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There is a "substantial" chance that the US-North Korea summit won't go ahead as planned on 12 June, US President Donald Trump said Tuesday. The president made the comments before meeting with the South Korean president Moon Jae-in at the White House.
The doubt was cast after North Korean officials said they would never unilaterally surrender its weapons and threatened to pull out of the summit after Trump's national security advisor John Bolton insisted the United States would work off the "Libya model" –thereby leading the North Koreans to believe this implied regime change.
Trump labeled China's President Xi Jinping a "world class poker player" and insisted that China encouraged North Korea's hardened stance to gain leverage in concurrent trade negotiations. Trump said there are conditions that North Korea must meet before the summit goes ahead, but hinted that unilateral denuclearisation may not be one of them. The president told reporters "it would certainly be better if it were all in one", but continued “does it have to be? I don’t think I want to totally commit myself".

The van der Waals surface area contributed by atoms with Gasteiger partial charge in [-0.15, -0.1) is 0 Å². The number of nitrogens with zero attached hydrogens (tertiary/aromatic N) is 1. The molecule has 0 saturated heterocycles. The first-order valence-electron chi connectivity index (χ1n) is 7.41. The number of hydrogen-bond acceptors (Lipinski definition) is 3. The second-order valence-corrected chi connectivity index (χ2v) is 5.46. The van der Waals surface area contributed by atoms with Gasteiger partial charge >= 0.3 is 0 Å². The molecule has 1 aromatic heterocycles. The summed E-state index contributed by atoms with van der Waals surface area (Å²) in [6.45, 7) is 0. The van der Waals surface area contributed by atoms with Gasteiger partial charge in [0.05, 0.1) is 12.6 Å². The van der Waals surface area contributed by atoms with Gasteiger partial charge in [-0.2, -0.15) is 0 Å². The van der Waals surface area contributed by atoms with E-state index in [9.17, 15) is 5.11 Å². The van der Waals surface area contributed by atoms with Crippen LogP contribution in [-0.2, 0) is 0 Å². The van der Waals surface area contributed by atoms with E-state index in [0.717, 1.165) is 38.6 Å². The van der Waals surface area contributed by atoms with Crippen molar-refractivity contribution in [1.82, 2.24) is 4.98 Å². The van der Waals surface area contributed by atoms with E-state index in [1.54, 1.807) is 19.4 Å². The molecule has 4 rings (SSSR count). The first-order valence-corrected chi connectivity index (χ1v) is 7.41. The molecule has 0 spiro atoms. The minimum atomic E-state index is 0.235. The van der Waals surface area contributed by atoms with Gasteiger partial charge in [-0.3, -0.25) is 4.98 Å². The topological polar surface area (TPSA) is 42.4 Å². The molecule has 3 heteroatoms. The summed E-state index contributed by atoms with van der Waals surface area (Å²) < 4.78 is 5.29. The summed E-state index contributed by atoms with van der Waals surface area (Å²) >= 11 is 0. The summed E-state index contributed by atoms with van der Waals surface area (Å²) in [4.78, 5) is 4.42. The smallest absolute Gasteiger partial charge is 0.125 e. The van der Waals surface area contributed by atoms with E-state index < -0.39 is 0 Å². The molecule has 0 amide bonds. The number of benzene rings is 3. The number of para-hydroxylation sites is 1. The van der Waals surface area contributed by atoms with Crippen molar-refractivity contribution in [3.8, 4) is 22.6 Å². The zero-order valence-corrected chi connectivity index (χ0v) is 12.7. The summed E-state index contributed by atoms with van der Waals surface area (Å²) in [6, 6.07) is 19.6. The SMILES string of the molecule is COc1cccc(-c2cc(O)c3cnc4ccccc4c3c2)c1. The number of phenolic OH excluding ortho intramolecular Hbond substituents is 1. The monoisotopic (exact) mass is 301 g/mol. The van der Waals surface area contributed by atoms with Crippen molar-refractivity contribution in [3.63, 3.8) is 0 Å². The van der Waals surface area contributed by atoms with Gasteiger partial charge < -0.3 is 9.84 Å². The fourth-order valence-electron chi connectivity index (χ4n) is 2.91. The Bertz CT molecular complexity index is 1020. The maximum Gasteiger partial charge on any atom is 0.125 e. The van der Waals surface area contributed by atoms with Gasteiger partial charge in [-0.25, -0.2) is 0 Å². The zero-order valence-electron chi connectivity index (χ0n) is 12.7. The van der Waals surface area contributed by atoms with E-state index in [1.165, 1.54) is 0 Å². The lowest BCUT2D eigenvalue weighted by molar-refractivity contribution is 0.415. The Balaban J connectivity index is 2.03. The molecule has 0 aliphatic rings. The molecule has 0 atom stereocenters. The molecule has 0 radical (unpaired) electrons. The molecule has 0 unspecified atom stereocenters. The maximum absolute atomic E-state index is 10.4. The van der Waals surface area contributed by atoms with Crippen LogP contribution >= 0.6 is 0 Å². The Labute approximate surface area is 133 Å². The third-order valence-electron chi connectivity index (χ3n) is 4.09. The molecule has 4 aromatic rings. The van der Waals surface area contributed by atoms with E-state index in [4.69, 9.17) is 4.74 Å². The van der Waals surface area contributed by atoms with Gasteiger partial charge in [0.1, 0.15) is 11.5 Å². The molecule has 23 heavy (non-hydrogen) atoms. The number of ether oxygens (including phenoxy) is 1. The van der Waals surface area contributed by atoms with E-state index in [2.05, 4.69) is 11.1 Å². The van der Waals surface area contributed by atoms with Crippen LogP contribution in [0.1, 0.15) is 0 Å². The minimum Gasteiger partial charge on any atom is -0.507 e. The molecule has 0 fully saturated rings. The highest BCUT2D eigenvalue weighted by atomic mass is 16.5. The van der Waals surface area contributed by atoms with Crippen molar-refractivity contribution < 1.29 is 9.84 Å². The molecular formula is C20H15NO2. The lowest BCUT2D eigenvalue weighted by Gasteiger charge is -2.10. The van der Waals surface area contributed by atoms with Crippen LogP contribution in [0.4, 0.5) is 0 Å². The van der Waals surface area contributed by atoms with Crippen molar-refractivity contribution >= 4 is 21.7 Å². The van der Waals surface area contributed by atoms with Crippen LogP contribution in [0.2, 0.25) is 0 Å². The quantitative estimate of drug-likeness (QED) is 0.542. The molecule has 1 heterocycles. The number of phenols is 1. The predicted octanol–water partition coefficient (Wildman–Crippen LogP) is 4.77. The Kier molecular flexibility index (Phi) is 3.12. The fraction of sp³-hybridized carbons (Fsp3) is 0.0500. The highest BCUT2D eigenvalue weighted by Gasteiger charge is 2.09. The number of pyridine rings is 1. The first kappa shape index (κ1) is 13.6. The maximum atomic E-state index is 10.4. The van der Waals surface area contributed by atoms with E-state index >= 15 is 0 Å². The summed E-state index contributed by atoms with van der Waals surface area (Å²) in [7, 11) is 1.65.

A commemorative coin for the event was released this week by the White House Communications Agency and derided for referring to the North Korean leader as "Supreme Leader Kim Jong-un".